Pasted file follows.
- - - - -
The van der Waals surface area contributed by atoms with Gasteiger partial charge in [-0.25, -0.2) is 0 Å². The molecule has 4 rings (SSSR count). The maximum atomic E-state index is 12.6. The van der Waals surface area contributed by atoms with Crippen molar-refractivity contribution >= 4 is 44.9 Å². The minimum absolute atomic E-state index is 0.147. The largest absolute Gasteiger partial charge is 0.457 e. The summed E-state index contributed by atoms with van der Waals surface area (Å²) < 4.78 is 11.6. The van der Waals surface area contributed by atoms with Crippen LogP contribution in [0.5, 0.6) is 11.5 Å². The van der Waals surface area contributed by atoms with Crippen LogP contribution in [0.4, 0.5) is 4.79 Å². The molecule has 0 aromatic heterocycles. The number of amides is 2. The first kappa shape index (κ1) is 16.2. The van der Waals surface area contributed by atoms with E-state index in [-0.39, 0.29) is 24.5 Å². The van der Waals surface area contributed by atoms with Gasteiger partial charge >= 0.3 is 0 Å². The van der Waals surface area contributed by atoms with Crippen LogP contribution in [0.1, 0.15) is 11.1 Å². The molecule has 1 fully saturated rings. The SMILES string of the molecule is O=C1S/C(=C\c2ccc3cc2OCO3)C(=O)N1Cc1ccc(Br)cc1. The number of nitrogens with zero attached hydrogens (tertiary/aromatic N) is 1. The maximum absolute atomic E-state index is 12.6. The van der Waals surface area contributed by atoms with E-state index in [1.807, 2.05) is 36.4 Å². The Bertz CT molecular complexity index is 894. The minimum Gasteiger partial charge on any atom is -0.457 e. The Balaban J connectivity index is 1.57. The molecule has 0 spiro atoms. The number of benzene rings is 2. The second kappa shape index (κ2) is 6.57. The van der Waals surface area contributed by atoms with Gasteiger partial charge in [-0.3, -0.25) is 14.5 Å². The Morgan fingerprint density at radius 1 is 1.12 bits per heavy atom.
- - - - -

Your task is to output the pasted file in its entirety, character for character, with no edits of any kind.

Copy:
The van der Waals surface area contributed by atoms with Gasteiger partial charge in [-0.25, -0.2) is 0 Å². The molecule has 4 rings (SSSR count). The maximum atomic E-state index is 12.6. The van der Waals surface area contributed by atoms with Crippen molar-refractivity contribution >= 4 is 44.9 Å². The minimum absolute atomic E-state index is 0.147. The largest absolute Gasteiger partial charge is 0.457 e. The summed E-state index contributed by atoms with van der Waals surface area (Å²) < 4.78 is 11.6. The van der Waals surface area contributed by atoms with Crippen LogP contribution in [0.5, 0.6) is 11.5 Å². The van der Waals surface area contributed by atoms with Crippen LogP contribution in [0.4, 0.5) is 4.79 Å². The molecule has 0 aromatic heterocycles. The number of amides is 2. The first kappa shape index (κ1) is 16.2. The van der Waals surface area contributed by atoms with E-state index in [-0.39, 0.29) is 24.5 Å². The van der Waals surface area contributed by atoms with Gasteiger partial charge >= 0.3 is 0 Å². The van der Waals surface area contributed by atoms with Crippen LogP contribution in [0.1, 0.15) is 11.1 Å². The molecule has 1 fully saturated rings. The SMILES string of the molecule is O=C1S/C(=C\c2ccc3cc2OCO3)C(=O)N1Cc1ccc(Br)cc1. The number of nitrogens with zero attached hydrogens (tertiary/aromatic N) is 1. The maximum absolute atomic E-state index is 12.6. The van der Waals surface area contributed by atoms with E-state index in [1.807, 2.05) is 36.4 Å². The Bertz CT molecular complexity index is 894. The minimum Gasteiger partial charge on any atom is -0.457 e. The Balaban J connectivity index is 1.57. The molecule has 0 spiro atoms. The number of benzene rings is 2. The second kappa shape index (κ2) is 6.57. The van der Waals surface area contributed by atoms with Gasteiger partial charge in [-0.3, -0.25) is 14.5 Å². The Morgan fingerprint density at radius 1 is 1.12 bits per heavy atom.